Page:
With the Solar Panel article recently published in The Islander, there were some issues with our paraphrase of Patricia Weston’s opinion. This is a transcript of her statement to avoid misapprehensions. An updated version of article has also been reprinted in the online version of the paper which can be found here.
Our solar panels produce electricity for our public utility district, and then we still buy power for the public utility district. So far we’ve produced almost 4 MW-hours and the question is solar panel hasn’t been very efficient but it’s gotten a lot more efficient which is why we were able to start doing that. In the United Kingdom, there are solar panel companies in plymouth and throughout the country that try their best to provider solar panels to their residents. So, it was a big investment but it’s worth it to us because we drive a lot and use gas to commute, so we wanted to produce cleaner energy. In Washington a lot of our energy comes from hydropower, which hurts fish, so wind, and one coal plant. So as far as the atmosphere goes it’s warming, which is a serious problem, so we are trying to reduce emissions or at least help the environment. There are different greenhouse gasses like CO2 methane and water vapor and others. CO2, we’ve been producing at a higher rate in the last 150 years than had been released for an extremely long time, and this higher concentration of CO2 in particular but other gasses as well increases surface temperature. Without getting into specific mechanisms, those molecules trap heat. So, solar panels and electric cars have drawbacks but they reduce CO2 emissions. I would add that if people are interested in researching the atmosphere and environment they should take environmental science or geology. The other thing to consider with CO2 is ocean acidification, it’s not just a greenhouse gas, it contributes to lowering the ph. of oceans and we’re starting to see a problem for sea life including oysters in Puget Sound. One of the reasons to do solar panels is to add motivation to the market, if no one wants to buy panels no one will improve them.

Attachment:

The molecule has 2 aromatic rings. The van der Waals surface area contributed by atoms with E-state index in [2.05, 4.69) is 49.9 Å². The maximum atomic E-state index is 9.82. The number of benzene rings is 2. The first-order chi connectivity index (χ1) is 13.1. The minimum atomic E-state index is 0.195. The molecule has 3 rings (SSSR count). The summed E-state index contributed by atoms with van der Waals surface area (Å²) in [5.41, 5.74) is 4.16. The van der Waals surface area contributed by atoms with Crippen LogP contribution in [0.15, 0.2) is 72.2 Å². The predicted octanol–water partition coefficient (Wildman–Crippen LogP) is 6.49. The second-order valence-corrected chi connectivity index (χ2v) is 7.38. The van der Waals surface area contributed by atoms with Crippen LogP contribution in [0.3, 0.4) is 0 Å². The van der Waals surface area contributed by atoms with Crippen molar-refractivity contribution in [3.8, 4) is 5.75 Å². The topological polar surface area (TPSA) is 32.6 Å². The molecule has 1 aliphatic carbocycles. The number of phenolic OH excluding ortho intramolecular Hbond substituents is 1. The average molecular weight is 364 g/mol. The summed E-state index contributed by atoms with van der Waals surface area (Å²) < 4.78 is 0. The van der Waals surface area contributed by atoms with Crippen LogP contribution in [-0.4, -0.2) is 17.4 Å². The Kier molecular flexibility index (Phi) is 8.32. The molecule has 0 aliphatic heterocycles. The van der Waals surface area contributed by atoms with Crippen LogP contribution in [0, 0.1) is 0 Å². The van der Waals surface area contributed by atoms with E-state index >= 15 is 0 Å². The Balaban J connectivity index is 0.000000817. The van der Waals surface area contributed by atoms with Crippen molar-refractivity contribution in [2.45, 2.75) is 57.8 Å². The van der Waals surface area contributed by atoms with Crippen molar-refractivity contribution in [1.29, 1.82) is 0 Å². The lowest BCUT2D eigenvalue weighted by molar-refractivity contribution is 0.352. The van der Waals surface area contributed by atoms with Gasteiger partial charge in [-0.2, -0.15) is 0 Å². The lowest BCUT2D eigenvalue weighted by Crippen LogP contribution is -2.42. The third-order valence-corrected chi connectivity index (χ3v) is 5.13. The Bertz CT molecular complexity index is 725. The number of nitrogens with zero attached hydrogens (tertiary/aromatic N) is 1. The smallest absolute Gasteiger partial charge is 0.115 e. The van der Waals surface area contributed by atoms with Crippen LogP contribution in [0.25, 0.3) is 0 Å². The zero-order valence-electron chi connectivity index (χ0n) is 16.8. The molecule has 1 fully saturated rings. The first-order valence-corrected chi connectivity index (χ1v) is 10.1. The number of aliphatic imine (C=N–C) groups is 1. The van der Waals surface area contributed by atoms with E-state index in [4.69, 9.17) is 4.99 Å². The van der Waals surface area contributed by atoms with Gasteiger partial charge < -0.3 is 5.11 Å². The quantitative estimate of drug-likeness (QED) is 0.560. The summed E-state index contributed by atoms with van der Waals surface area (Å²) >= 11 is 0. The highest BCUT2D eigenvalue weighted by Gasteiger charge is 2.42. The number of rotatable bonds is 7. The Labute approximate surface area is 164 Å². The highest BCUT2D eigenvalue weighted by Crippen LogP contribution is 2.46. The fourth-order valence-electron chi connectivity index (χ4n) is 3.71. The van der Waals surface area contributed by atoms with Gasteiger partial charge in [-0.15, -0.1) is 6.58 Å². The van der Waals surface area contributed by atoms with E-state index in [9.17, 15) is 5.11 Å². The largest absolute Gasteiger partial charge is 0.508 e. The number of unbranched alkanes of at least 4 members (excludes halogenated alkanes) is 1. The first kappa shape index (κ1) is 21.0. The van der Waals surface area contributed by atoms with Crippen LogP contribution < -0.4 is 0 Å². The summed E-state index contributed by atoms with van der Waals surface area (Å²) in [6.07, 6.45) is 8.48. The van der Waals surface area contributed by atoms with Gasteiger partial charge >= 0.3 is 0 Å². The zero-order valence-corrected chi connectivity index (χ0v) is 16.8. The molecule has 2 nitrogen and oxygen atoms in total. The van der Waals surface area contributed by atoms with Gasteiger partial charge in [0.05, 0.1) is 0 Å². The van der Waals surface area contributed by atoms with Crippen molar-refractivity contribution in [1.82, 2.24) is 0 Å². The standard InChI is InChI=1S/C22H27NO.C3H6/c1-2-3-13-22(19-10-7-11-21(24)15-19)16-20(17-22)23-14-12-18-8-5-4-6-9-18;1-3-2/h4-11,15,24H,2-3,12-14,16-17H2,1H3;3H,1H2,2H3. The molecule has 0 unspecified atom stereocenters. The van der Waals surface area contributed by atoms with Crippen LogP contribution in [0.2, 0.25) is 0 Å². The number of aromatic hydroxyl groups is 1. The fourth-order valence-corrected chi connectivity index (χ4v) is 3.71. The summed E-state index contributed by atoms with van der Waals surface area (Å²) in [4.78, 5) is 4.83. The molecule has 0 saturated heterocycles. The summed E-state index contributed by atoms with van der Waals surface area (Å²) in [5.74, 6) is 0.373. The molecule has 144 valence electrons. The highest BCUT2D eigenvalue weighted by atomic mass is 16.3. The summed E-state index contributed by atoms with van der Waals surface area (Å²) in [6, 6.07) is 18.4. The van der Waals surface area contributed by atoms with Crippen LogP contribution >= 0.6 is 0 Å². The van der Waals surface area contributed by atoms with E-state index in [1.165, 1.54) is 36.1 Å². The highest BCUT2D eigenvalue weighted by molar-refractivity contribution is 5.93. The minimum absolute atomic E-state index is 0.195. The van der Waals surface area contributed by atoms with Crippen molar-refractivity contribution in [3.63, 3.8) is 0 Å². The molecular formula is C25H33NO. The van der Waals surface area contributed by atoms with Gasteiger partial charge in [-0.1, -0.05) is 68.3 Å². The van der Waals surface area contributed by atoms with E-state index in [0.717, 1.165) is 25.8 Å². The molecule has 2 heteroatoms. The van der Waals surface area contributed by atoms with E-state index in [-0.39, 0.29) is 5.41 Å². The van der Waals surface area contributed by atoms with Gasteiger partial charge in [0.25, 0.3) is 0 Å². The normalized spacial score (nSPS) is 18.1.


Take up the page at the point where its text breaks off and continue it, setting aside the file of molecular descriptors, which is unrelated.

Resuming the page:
For more information on our school’s solar panels, you can visit this site to see up-to-date reports on how much energy is being produced as well as other information about the panels.